Becoming a social worker means preparing to confront some of the most vital, challenging, and important issues facing our country, and doing so on a person-to-person basis. From dissecting the underlying causes and addressing the impacts of poverty, hunger, joblessness, and other social ills, to working to improve the lives of good people struggling with various setbacks, social workers bring assistance and counsel to people in need in a broad range of settings. They help clients navigate severe and/or chronic illness, substance abuse, divorce, and other family disruptions, intervene in cases of child abuse and neglect, and aid veterans in the sometimes difficult transition back to civilian life. They also work with children, the elderly, the disabled, and other groups that require special consideration and services. And, social workers can be instrumental in assessing eligibility for and directing clients to health care, food stamps, childcare, and other crucial social services.
In the words of the National Association of Social Workers (NASW), "They help prevent crises and counsel individuals, families, and communities to cope more effectively with the stresses of everyday life." Given that broad mandate, it's not surprising that the Bureau of Labor Statistics expects employment for social workers to grow at a faster than average rate of 19 percent through the year 2022. Indeed, as we'll see, the demand for well-trained, fully licensed social workers is even more acute in the healthcare industry, and in the realm of mental health and substance abuse treatment.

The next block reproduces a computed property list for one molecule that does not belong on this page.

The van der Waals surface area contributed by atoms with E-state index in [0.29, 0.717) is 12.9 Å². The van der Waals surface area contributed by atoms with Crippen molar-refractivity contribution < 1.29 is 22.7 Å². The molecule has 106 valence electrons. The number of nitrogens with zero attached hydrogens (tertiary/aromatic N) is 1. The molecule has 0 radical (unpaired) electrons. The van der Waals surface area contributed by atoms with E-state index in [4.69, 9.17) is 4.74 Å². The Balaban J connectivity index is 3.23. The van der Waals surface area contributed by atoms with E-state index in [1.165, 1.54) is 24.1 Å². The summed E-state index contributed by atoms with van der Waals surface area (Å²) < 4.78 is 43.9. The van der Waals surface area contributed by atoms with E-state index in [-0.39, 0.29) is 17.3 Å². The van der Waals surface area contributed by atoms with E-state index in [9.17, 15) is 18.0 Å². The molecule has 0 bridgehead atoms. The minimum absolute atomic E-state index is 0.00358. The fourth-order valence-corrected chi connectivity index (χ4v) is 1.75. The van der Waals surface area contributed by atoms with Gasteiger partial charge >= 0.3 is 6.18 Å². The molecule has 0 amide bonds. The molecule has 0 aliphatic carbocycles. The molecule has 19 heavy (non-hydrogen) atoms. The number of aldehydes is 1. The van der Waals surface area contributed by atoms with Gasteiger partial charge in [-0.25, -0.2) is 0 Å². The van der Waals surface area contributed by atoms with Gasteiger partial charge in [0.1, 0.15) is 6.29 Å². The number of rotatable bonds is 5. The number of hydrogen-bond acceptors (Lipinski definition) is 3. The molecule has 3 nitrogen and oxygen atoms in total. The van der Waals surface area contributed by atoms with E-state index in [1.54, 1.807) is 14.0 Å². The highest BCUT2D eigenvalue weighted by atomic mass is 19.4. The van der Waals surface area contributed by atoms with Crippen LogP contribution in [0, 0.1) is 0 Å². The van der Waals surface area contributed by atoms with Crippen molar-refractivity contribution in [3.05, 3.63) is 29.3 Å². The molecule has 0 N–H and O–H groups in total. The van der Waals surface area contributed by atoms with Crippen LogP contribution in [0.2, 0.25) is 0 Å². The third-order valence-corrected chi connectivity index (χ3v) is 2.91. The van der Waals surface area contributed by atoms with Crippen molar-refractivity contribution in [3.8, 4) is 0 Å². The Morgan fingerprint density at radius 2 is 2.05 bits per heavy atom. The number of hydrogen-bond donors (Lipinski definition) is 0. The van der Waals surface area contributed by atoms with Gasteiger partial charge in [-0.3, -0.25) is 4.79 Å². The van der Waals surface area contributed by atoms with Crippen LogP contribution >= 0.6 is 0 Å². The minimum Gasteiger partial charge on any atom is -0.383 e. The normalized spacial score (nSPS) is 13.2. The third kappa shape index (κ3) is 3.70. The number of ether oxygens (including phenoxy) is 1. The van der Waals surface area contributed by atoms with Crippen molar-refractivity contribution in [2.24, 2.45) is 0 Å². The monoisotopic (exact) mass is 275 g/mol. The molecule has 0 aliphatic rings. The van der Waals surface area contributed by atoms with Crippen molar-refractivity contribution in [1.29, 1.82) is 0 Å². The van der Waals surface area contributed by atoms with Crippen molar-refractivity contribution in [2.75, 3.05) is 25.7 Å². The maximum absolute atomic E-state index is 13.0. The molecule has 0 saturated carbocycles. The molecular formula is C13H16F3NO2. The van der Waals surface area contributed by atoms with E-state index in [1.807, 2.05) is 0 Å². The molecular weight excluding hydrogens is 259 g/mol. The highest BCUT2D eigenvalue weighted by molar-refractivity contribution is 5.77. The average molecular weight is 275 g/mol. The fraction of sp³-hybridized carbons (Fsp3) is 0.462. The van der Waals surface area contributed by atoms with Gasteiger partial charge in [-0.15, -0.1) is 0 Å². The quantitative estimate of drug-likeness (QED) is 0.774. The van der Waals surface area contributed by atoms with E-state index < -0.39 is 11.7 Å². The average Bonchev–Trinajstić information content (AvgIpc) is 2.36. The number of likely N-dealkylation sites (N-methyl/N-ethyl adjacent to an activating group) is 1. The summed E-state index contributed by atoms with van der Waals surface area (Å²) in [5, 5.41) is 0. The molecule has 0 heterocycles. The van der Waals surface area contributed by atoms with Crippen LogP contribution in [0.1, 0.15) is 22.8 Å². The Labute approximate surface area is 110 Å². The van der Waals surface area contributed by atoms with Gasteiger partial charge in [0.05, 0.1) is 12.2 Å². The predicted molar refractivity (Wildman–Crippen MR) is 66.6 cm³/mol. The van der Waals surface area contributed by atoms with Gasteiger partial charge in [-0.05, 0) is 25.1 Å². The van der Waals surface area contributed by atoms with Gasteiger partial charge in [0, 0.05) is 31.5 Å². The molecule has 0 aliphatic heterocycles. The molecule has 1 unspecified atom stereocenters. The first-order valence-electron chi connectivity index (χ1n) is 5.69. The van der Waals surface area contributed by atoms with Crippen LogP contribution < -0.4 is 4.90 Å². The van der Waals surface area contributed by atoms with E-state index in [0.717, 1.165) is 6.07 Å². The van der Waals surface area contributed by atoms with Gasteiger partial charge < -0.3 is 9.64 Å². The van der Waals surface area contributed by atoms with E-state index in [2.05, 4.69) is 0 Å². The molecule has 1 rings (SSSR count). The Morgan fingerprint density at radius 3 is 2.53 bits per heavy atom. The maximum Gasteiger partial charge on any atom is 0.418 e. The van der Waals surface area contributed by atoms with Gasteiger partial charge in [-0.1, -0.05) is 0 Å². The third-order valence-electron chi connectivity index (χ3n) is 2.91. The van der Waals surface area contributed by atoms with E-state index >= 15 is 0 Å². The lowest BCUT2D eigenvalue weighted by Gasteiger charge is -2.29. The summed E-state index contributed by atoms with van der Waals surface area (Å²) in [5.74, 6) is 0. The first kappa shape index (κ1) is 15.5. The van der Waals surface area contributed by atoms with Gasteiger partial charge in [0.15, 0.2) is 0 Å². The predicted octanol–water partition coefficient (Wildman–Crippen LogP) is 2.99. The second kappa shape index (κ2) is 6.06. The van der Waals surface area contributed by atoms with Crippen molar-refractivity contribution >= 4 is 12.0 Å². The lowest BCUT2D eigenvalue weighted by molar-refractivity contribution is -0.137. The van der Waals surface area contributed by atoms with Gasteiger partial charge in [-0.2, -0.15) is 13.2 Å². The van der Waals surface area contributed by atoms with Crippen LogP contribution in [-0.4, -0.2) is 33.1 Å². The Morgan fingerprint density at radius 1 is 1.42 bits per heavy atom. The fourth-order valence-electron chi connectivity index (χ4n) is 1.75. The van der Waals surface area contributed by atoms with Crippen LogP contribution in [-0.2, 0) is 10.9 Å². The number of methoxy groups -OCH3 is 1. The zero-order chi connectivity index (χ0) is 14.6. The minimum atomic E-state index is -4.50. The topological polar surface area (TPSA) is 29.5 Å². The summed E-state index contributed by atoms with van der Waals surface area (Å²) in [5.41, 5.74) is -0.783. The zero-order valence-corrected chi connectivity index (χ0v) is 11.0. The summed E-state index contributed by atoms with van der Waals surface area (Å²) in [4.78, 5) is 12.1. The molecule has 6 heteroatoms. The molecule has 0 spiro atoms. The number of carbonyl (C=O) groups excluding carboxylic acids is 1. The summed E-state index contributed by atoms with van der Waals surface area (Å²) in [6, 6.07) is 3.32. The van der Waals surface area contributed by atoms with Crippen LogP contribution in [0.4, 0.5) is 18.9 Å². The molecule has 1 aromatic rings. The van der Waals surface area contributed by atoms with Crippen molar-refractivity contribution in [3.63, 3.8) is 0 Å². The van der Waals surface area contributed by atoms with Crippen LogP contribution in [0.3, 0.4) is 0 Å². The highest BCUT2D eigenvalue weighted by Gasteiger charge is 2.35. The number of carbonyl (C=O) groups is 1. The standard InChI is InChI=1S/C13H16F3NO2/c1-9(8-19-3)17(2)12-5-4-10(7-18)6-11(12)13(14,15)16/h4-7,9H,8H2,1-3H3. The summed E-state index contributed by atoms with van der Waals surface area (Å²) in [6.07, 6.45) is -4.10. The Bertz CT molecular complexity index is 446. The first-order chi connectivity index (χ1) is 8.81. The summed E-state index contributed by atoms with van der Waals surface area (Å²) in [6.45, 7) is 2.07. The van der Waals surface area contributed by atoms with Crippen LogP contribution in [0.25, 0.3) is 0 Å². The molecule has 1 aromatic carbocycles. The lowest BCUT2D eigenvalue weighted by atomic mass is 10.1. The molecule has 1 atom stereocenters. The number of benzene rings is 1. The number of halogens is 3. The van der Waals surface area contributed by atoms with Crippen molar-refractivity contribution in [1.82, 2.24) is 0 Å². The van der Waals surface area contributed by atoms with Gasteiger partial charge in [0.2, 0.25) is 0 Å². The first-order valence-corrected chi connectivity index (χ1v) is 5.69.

Steps to Becoming a Social Worker
Because of the serious and often sensitive nature of social work, becoming a social worker requires cultivating a unique set of skills through rigorous and targeted study and training. We'll get into the details of social worker education and training below. But first let's outline the basic, most direct steps to becoming a licensed professional in this expanding and rewarding field.
- Earn a bachelor's degree in social work (BSW), or a BA/BS in a related field, like psychology or sociology
- Enroll in an accredited master's degree program for social work (MSW)
- Complete two years/3000 hours of supervised training as a social worker
- Pass the Association of Social Work Board's (ASWB) licensing exam
What Do Social Workers Do?
In its mission statement, the National Association of Social Workers offers a broad view of the profession: "Social workers help individuals, families, and groups restore or enhance their capacity for social functioning, and work to create societal conditions that support communities in need."